Dick Curless

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Dick Curless
Dick Curless promo photo.jpg
Background information
Birth name Richard William Curless
Born (1932-03-17)March 17, 1932
Origin Fort Fairfield, Maine
Died May 25, 1995(1995-05-25) (aged 63)
Genres Country
Occupations Singer-songwriter
Instruments Guitar
Years active 1959–1974
Labels Tower, Capitol

Richard William Curless (March 17, 1932 – May 25, 1995) was an American country-music singer, a pioneer of the trucking music genre, commonly known as the "Baron of Country Music." He was easily distinguished because of the patch he usually wore over his right eye.

Biography[edit]

Curless was born in Fort Fairfield, Maine, and moved with his family to Massachusetts at the age of eight. Curless began his music career in 1948, in Ware, Massachusetts, where he hosted a radio show and toured with a local band called the "Trail Blazers." He married his wife, Pauline, in 1951, and only six months after the wedding, he was drafted into the United States Army. He served in the Korean War from 1952 to 1954 first as a truck driver and later as a radio host with the stage name "Rice Paddy Ranger."

He returned home to Maine in 1954 and continued performing on radio shows, but he spent much of the following year, 1955, in the privacy of his home due to a chronic illness. In 1956, Curless returned to the public spotlight and appeared on the CBS television show Arthur Godfrey's Talent Scouts. He spent much of the late 1950s performing in clubs in California and Las Vegas but occasionally returned home to Maine to recover from periods of illness and fatigue.

In 1965, Curless recorded one of the biggest hits of his career, "A Tombstone Every Mile," which cracked the top-5 on the Billboard country charts and propelled him to national fame. From 1966 to 1968, he toured the nation with the Buck Owens All American Show. The pinnacle of his career came in the late 1960s with eleven top-40 hits, including "Six Times a Day (the Trains Came Down)." Altogether, he recorded twenty-two Billboard top-40 hits throughout his career.

After his success in 1970 with the hits "Big Wheel Cannonball" and "Hard, Hard Traveling Man," he recorded infrequently until he released the albums Welcome To My World and It Just A Matter Of Time in Norway in 1987. The albums were successful in Europe, especially in Norway and Germany.

Curless recorded an album with German country musician Tom Astor in 1991. During the later part of his life, he performed often at the Cristy Lane Theater in Branson, Missouri. He died of stomach cancer in 1995.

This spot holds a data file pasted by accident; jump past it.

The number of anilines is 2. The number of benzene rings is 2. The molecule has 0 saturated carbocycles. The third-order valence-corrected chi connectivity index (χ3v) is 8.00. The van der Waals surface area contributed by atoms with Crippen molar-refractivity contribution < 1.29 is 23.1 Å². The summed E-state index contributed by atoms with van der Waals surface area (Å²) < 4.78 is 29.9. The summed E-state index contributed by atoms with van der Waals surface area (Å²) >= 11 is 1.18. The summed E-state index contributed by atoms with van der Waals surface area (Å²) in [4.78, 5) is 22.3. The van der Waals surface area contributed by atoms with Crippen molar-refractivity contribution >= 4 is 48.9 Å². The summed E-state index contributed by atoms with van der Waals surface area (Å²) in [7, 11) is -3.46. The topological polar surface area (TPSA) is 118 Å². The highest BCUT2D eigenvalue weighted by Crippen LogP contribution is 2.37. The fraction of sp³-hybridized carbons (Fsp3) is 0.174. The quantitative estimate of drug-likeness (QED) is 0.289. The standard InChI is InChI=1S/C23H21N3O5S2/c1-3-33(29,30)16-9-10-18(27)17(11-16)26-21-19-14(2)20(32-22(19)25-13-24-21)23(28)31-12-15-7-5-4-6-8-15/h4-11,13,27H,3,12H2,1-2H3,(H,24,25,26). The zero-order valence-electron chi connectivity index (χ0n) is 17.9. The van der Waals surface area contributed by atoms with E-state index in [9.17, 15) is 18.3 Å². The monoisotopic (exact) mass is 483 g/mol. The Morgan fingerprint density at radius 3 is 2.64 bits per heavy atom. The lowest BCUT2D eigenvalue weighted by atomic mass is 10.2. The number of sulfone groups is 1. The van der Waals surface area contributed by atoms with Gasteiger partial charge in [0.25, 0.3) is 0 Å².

His song "Bury the Bottle With Me" is referenced in the 1975 Stephen King novel Salem's Lot. Curless was referenced in the comic, Ghost Rider, when a demonic trucker, with a striking resemblance to Curless himself, plays a 8-track of "A Tombstone Every Mile" while battling one of the Ghost Riders.

Discography[edit]

Albums[edit]

Year Album US Country Label
1959 Songs of the Open Country Tiffany
1961 Singing Just for Fun
1962 I Love to Tell the Story
1965 A Tombstone Every Mile 12 Tower
Hymns
1966 The Soul of Dick Curless
Travelin' Man
At Home with Dick Curless
A Devil Like Me Needs an Angel Like You (w/ Kay Adams) 16
1967 All of Me Belongs to You
Ramblin' Country
1968 The Long Lonesome Road 43
The Wild Side of Town
1970 Hard, Hard Traveling Man Capitol
1971 Doggin' It 42
Comin' On Country 43
1972 Stonin' Around
1973 Live at the Wheeling Truck Driver's Jamboree 37
The Last Blues Song
1974 End of the Road Hilltop

Singles[edit]

Year Single Chart Positions Album
US Country CAN Country
1965 "A Tombstone Every Mile" 5 A Tombstone Every Mile
"Six Times a Day (The Trains Come Down)" 12
"'Tater Raisin' Man" 42 Travelin' Man
1966 "Travelin' Man" 44
"Highway Man" single only
"A Devil Like Me Needs an Angel Like You" (w/ Kay Adams) A Devil Like Me Needs an Angel Like You
"The Baron" 63 All of Me Belongs to You
1967 "All of Me Belongs to You" 28
"House of Memories" 72
"Big Foot" 70 Ramblin' Country
1968 "Bury the Bottle with Me" 55 The Long Lonesome Road
"I Ain't Got Nobody" 34
"All I Need Is You" single only
1969 "The Wild Side of Town" The Wild Side of Town
1970 "Big Wheel Cannonball" 27 18 Hard, Hard Traveling Man
"Hard, Hard Traveling Man" 31
"Drag 'Em Off the Interstate, Sock It to 'Em, J.P. Blues" 29
1971 "Juke Box Man" 41 Doggin' It
"Loser's Cocktail" 36 Comin' On Country
"Snap Your Fingers" 40
1972 "January, April and Me" 34 Stonin' Around
"Stonin' Around" 31 35
"She Called Me Baby" 55
1973 "Chick Inspector (That's Where My Money Goes)" 54 Live at the Wheeling Truck Driver's Jamboree
"China Nights (Shina No Yoru)" 80 Stonin' Around
"The Last Blues Song" 65 The Last Blues Song
1974 "Swingin' Preacher"
"Brand New Bed of Roses" single only

External links[edit]

  • Dick Curless: Allmusic Overview
  • Bill Russo. "Dick Curless: The Forgotten Baron of Country Music." (http://billrrrr.hubpages.com/hub/The-Forgotten-Baron-of-Country-Music-Dick-Curless)